As many readers know, in March this year the McKinsey Global Institute released its study 'Urban World: mapping the ecnomic power of cities', which identified the 600 cities on the planet that collectively will generate 60 per cent of the world's GDP growth between now and 2025. While the megacities are the biggest attention-grabbers, it is the 'middleweights' of the developing world — cities from 200,000 to 10 million — that will generate the bulk of this growth.
An extraordinary opportunity for Western businesses to tap the world's fastest growing markets and newest consumers. But what are they going to sell them … financial products?
At last week's Risk Summit, an Economist conference in London, keynote speaker Pippa Malmgren of Principalis Asset Management laid out a scenario with exciting possibilities both for the future of production in Western economies, as wel as for the developed-world middleweight cities which feature less prominently in the MGI story.
When laid-off traders ask Malmgren where they will be in five years' time, she tells them 'you're going to Arkansas!'
A return to manufacturing
Malmgren believes that the current debt crisis is comparable in scale to the burden of war reparations on 1920s Germany, and that 'what we're seeing is a rewriting of the social contract' around the world. Modern economies are squeezed on one side by the pressure of the national debt on the social contract, as governments 'default on their citizens' to avoid defaulting on their creditors, and on the other side, record inflation. These pressures are answered in different ways in different regions: in the Arab world by revolution, in China and Asia by massive wage hikes, and in OECD countries by austerity and civil unrest.
As real wages sink in the US, and Asian wages rise, manufacturing is moving back to the West. And this is the other big opportunity for Western capital. As volatility tears through financial markets, 'investors need to invest in real entrepreneurs with operational leverage and margin management skills', people who (still) know how to make things and sell every unit for a profit, whatever the dynamics of inflation and debt. For Malmgren, Warren Buffett's investment in the chemicals manufacturer Lubrizol is 'effectively saying that manufacturing is a better inflation hedge than gold.'
This is good news for cities throughout the rust belts of the US and Europe that saw their industrial output dry up and head east a generation ago. But this time around, production and distribution will become much smarter, increasingly determined by sophisticated mathematical modelling. And who better to develop the algorithms for such models than traders from Wall Street or the Square Mile, many of whom will be squeezed out as financial speculation is tightened down. When laid-off traders ask Malmgren where they will be in five years' time, she tells them 'you're going to Arkansas!'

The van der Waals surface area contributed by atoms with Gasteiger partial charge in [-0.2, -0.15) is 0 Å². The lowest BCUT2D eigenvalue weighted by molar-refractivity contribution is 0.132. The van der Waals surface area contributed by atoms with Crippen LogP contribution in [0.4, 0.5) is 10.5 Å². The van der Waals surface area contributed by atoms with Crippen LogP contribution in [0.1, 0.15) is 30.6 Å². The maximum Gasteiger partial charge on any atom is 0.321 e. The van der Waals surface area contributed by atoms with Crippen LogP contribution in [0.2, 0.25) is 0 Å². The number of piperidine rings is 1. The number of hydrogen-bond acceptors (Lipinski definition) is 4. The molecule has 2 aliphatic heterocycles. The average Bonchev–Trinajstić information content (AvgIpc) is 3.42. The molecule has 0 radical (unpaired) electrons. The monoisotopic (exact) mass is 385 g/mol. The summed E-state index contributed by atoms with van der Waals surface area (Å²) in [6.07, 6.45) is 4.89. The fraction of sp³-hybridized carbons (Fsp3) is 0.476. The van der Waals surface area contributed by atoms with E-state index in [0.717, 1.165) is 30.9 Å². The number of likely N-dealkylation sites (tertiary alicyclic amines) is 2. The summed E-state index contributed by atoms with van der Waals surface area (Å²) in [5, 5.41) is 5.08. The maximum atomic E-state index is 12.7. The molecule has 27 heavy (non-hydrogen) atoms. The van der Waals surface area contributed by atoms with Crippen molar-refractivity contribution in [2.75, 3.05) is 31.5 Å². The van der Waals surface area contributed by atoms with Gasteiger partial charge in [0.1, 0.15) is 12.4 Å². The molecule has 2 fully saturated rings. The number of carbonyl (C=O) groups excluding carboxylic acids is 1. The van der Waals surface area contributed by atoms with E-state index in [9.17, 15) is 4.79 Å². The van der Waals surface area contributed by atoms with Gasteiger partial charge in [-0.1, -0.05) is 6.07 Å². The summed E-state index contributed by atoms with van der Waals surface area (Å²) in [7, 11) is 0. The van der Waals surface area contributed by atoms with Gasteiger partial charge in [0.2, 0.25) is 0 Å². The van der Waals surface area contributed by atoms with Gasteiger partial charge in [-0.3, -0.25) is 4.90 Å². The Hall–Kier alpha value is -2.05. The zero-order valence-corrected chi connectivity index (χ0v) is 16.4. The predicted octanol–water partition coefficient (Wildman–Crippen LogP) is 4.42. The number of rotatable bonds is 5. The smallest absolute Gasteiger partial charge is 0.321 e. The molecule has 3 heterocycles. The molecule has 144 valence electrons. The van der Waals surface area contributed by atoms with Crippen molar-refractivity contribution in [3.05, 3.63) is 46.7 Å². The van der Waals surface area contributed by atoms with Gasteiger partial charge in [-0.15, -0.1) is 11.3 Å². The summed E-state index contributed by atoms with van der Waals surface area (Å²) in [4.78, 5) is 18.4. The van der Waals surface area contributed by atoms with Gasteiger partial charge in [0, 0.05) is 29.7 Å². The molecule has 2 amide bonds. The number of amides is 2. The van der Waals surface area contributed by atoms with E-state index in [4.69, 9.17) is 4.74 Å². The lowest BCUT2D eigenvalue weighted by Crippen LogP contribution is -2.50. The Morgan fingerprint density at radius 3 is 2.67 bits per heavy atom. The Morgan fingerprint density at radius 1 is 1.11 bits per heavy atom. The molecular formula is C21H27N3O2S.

This needn't be grim as a Wall Street trader might imagine. Malmgren reminds us that as Western middleweight cities come to realise their new fortunes, the lifestyles available in these cities will blossom as well, with cheap property prices and access to the open spaces of the countryside, as manufacturing workers in Western Germany often enjoy.
Reawakening industrial cities
What this means is that there is the potential for the reinvention of midsize American and European cities as smart manufacturing centres catering to the global middle class. (There is some irony in that this is exactly what Chinese and Asian cities have been telling themselves in previous decades.)
The industrial corridor of Western Europe has been geared in this direction for some time, now it is the American midwest and the European periphery that should rejuvenate themselves. But what does it take to turn around a midsized city and position it for a smart manufacturing economy?
Research conducted by the London School of Economics and the Brookings Metropolitan Program on 'Phoenix Cities' such as Bilbao, Belfast and Leipzig in Europe, and Pittsburgh, Baltimore and Louisville in the US, suggest 'ten strands of action' that these cities have taken to recapture their former dynamism.
... there is the potential for the reinvention of midsize American and European cities as smart manufacturing centres catering to the global middle class. (There is some irony in that this is exactly what Chinese and Asian cities have been telling themselves in previous decades.)
Some of these are social, including a focus on building or attracting new skills within the local population, improving civic leadership and community participation within economic plans, and social inclusion projects targeted at lower-income segments. Some are environmental — renewing rundown neighbourhoods and neglected landmarks, reclaiming degraded and contaminated sites and containing sprawl.
In addition, developed-world middleweight cities need a big boost in infrastructure spending, both to improve mobility within them and to connect them to neighbouring cities, with works such as the new metros in Bilbao and Turin and new international air links for Belfast and Leipzig.